Originally out of Bakersfield California
– very expensive and also pretty popular.
I was a huge fan of this group, purchased lots of vinyl. I could never play guitar anywhere close to as well as they could, but I still enjoyed…
- Bob Bogle (guitar, bass; born January 16, 1934, died June 14, 2009)
- Nokie Edwards (lead guitar, bass; born May 9, 1935)
- Mel Taylor (drums; born September 24, 1933, died August 11, 1996),
- Don Wilson (guitar; born February 10, 1933)
2. Perfidia/ Dolton 28/ 11/14/60/ #15 Billboard
3. Ram-Bunk-Shush/ Dolton 32/ 2/13/61/ #29 Billboard
4. Walk-Don’t Run ’64/ Dolton 96/ 8/1/64/ #8 Billboard
5. Slaughter On Tenth Avenue/ Dolton 300/ 11/21/64/ #35 Billboard
6. Hawaii Five-O/ Liberty 56068/ 4/12/69/ # 4 Billboard
And some of my Favourites
2. Driving Guitars (album cut)
3. Bulldog (album Cut)
4. Gone Gone Gone
5. Guitar Twist
6. Whittier Blvd / 1965 Dolton LP / which I purchased for $4 but now is $75 (inflation)
The Ventures’ nucleus came together in 1958, when Don Wilson and Bob Bogle met on a car lot in Tacoma, Washington. The two guitarists played as a duo before hooking up with guitarist/bassist Nokie Edwards and drummer Howie Johnson.
They performed as “The Impacts” and “The Versatones” before settling on “The Ventures”. “We were venturing into a different style of music, and the name would give us room to expand”, Wilson told journalist Robert J. Dalley.
The Ventures self-released two singles on their Blue Horizon label, including “Walk – Don’t Run,” released in 1960. When that song became popular on local radio stations, Seattle-based Dolton Records (a Liberty affiliate) signed the group and reissued the single. It became a #2 national hit, and an instrumental standard, selling 2 million copies. A new version, retitled “Walk – Don’t Run ’64” and done in a surf-guitar style, also made the Top Ten.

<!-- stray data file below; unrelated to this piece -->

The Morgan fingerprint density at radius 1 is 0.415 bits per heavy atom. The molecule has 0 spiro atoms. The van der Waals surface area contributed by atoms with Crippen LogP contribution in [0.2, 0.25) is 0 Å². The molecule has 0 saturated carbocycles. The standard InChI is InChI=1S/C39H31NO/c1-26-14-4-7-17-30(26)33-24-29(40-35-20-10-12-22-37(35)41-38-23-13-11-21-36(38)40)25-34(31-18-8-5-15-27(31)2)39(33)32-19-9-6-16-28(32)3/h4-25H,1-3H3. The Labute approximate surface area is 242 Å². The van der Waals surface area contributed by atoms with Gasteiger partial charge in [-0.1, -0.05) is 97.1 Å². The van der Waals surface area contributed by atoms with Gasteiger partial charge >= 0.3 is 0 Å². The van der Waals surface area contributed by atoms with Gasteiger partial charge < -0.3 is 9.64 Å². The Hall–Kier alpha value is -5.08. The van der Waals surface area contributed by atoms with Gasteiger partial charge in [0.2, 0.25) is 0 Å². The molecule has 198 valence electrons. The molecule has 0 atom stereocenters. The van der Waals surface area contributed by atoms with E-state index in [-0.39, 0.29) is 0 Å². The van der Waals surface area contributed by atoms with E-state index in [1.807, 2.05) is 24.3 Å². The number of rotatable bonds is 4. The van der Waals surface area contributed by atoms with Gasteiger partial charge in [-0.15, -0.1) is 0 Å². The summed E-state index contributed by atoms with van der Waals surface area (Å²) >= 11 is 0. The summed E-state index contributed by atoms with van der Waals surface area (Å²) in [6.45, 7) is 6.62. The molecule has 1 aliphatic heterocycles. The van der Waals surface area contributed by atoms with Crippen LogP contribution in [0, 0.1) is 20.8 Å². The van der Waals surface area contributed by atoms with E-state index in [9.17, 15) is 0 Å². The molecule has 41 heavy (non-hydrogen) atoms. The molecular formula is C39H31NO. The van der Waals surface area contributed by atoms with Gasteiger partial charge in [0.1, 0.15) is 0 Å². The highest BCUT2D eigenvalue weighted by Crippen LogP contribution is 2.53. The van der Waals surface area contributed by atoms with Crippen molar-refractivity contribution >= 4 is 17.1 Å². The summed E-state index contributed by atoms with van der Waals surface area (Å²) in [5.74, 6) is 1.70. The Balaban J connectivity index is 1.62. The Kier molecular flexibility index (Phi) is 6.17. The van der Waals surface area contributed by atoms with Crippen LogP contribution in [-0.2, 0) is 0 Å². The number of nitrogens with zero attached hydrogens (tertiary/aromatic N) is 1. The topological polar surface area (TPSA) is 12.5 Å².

The Ventures kept abreast of the latest hits, cutting instrumental versions while they were still fresh in the public’s mind. In addition, the Ventures came up with unifying album concepts that were unique and timely. Ventures in Space (1963) consisted of space-themed songs around the time NASA was firing up the public’s imagination. Every song on The Colorful Ventures (1961) had a color in its title. Their collection of seasonal music, The Ventures’ Christmas Album (1965), charted annually for four years.
Great Video – Wipe Out:
The group ventured into any musical area that grabbed their fancy. They tapped into the surf-music craze with Surfing (1963). When rock went psychedelic, they cut a brace of albums – Guitar Freakout, Super Psychedelics, Flights of Fantasy and Underground Fire – in that sonically expressive style.
The Ventures even cut material exclusively for the Japanese market, as they are highly revered in that country, even outselling the Beatles there in their heyday. The group became paragons of pop culture and foremost ambassadors of the electric guitar in Japan.
Recalling their 1965 tour, Don Wilson told Goldmine, “It seemed like every group in Japan knew only our songs. If a group played 100 songs, they were all Ventures songs.”
The Ventures were eventually accorded the Grand Prix award for their contributions to Japanese music.
The Ventures’ startling, horn-filled arrangement of the “Hawaii Five-O” theme returned them to the Top Five in 1969. Although it was their last major hit, the group continued to chart albums through 1972’s Joy/The Ventures Play the Classics.
Even after dropping off the American charts, the Ventures maintained a flourishing career as touring and recording artists, and they remain especially popular in Europe and Japan – as well as among surf-music aficionados on the West Coast – to this day.
There have been relatively few personnel changes since the group’s inception. Original drummer Howie Johnson broke his neck in a 1961 car accident and was unable to handle extensive touring. Mel Taylor replaced him in 1962. This cemented the classic Ventures lineup of Don Wilson, Bob Bogle, Nokie Edwards and Mel Taylor.
In 1968 Edwards left to go solo and was replaced on lead guitar by Gerry McGee. Edwards returned to the fold in 1972 and remained until late 1984. Once again, he was replaced by McGee, who remains with the group and continues to tour with them in Japan. Bob Bogle retired from touring in December 2004 and was replaced by Bob Spalding.
Today’s lineup comprises Don Wilson, Bob Spalding (who first appeared live with the group in 1981), Gerry McGee, and Leon Taylor (who replaced his late father Mel in 1996). Nokie Edwards still joins them on selected dates.
OK, so I will admit to always being a big fan of Instrumentals. It is a form of music that lasted from the mid Fifties to the mid Sixties but, sadly, is now pretty much extinct; – too bad! We lost a great art form.
For a complete album Discography, you can visit this site: http://discografiasdeantonio.blogspot.ca/2009/10/ventures.html